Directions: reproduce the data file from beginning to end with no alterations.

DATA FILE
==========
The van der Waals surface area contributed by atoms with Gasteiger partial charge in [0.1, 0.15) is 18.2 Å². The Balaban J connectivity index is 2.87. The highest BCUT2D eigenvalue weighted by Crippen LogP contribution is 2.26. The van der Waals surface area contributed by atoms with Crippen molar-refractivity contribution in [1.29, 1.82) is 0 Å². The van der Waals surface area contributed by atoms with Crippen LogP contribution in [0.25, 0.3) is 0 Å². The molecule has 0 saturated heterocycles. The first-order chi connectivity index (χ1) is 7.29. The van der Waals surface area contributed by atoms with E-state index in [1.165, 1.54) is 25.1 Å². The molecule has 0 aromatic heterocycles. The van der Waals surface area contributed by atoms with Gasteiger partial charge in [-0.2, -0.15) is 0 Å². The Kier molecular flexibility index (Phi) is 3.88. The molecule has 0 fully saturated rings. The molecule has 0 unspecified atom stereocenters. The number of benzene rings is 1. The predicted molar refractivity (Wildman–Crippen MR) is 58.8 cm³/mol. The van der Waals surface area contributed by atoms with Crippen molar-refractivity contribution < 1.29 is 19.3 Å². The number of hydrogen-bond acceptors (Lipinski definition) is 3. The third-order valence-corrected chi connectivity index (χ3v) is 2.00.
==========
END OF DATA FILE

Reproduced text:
The van der Waals surface area contributed by atoms with Gasteiger partial charge in [0.1, 0.15) is 18.2 Å². The Balaban J connectivity index is 2.87. The highest BCUT2D eigenvalue weighted by Crippen LogP contribution is 2.26. The van der Waals surface area contributed by atoms with Crippen molar-refractivity contribution in [1.29, 1.82) is 0 Å². The van der Waals surface area contributed by atoms with Crippen LogP contribution in [0.25, 0.3) is 0 Å². The molecule has 0 saturated heterocycles. The first-order chi connectivity index (χ1) is 7.29. The van der Waals surface area contributed by atoms with E-state index in [1.165, 1.54) is 25.1 Å². The molecule has 0 aromatic heterocycles. The van der Waals surface area contributed by atoms with Gasteiger partial charge in [-0.2, -0.15) is 0 Å². The Kier molecular flexibility index (Phi) is 3.88. The molecule has 0 fully saturated rings. The molecule has 0 unspecified atom stereocenters. The number of benzene rings is 1. The predicted molar refractivity (Wildman–Crippen MR) is 58.8 cm³/mol. The van der Waals surface area contributed by atoms with Crippen molar-refractivity contribution < 1.29 is 19.3 Å². The number of hydrogen-bond acceptors (Lipinski definition) is 3. The third-order valence-corrected chi connectivity index (χ3v) is 2.00.